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|کد مقاله||سال انتشار||تعداد صفحات مقاله انگلیسی||ترجمه فارسی|
|17796||2009||16 صفحه PDF||سفارش دهید|
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Publisher : Elsevier - Science Direct (الزویر - ساینس دایرکت)
Journal : Transportation Research Part B: Methodological, Volume 43, Issue 1, January 2009, Pages 57–72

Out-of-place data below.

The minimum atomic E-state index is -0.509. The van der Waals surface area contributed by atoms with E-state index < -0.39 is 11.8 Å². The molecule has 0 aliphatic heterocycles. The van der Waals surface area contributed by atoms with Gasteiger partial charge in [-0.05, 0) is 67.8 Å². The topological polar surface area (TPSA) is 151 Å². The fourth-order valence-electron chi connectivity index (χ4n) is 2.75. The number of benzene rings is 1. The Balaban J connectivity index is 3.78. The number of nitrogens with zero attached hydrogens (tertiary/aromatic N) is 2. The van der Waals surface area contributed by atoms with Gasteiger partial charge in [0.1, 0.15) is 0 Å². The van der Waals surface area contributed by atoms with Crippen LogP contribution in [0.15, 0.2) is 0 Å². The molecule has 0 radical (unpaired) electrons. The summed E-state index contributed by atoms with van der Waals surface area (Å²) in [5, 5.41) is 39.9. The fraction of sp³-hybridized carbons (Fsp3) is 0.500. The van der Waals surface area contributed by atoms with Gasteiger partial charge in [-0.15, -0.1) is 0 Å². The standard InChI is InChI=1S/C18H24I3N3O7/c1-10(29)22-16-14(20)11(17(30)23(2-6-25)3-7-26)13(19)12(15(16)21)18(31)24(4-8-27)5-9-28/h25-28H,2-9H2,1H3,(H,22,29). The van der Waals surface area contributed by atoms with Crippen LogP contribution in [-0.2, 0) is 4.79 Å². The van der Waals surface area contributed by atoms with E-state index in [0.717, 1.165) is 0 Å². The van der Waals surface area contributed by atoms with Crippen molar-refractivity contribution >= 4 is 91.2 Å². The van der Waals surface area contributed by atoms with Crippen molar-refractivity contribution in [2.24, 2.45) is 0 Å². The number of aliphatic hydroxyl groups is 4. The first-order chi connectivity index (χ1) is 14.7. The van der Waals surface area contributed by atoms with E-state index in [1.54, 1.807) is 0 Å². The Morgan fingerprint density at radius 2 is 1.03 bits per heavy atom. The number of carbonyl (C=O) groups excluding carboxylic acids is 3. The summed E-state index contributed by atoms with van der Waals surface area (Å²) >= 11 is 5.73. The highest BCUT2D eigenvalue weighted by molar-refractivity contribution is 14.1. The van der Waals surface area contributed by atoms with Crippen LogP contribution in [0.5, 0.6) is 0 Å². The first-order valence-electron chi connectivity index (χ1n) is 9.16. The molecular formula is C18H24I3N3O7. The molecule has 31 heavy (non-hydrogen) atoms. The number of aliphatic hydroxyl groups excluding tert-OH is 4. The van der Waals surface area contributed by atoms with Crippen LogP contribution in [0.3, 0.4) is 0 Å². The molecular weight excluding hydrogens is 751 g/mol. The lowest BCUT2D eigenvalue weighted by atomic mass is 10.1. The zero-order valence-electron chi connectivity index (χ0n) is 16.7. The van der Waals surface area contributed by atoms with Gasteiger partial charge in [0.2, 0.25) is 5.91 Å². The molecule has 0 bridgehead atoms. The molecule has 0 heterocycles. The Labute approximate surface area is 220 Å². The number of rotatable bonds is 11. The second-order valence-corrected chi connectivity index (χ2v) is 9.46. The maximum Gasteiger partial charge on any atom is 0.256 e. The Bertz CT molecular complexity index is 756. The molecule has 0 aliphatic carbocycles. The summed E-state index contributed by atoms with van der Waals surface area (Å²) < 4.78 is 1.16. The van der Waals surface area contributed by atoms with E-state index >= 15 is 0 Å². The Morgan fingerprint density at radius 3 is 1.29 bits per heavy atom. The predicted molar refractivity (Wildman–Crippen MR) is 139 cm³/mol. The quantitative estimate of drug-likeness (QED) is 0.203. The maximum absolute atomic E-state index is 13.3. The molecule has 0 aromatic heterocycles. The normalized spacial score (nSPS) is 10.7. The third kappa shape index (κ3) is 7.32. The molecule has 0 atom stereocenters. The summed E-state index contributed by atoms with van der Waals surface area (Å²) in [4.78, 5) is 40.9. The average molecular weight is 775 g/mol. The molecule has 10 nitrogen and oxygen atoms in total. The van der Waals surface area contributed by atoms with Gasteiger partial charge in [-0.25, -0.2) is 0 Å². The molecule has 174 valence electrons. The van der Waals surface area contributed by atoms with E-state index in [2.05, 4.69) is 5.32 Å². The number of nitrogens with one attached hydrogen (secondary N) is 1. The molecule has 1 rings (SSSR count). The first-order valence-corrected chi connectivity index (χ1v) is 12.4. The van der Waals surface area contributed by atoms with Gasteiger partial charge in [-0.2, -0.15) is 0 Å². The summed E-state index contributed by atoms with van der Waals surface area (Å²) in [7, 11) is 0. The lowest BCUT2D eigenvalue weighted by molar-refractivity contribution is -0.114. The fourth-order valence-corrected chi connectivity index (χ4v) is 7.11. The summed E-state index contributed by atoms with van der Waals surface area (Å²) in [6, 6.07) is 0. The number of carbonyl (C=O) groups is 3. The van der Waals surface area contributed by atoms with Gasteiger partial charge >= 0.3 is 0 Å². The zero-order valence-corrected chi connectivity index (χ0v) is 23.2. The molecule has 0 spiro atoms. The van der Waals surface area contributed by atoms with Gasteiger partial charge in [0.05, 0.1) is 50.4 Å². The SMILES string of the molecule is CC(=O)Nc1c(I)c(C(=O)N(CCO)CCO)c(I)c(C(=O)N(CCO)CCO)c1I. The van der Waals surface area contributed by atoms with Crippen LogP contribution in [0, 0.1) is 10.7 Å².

We perform a welfare analysis of transport infrastructure improvements in the presence of an imperfect labor market, allowing for endogenous wages and involuntary unemployment. Efficiency wage setting is incorporated in a spatial two-region general equilibrium model, written as a welfare program. In our model, firms set wages above the market clearing level to create an inducement for employees not to shirk. The economy-wide effect (i.e. social welfare or total welfare) consists of the direct effect in transport market and the indirect effect in other markets. We conduct welfare analyses different from the conventional cost–benefit analysis, in which we distinguish between the direct welfare effect based on consumer surplus in the transport market and the indirect welfare effect through changes in regional unemployment, which is captured in the economy-wide effect. In our model, infrastructure improvement may increase unemployment in one region, but overall unemployment levels fall. The indirect welfare effects through decreases in overall unemployment are about 10–20% of the direct welfare effects for most plausible labor market parameters. The indirect welfare effects are larger, the poorer the initial transport infrastructure and the larger the labor market imperfections.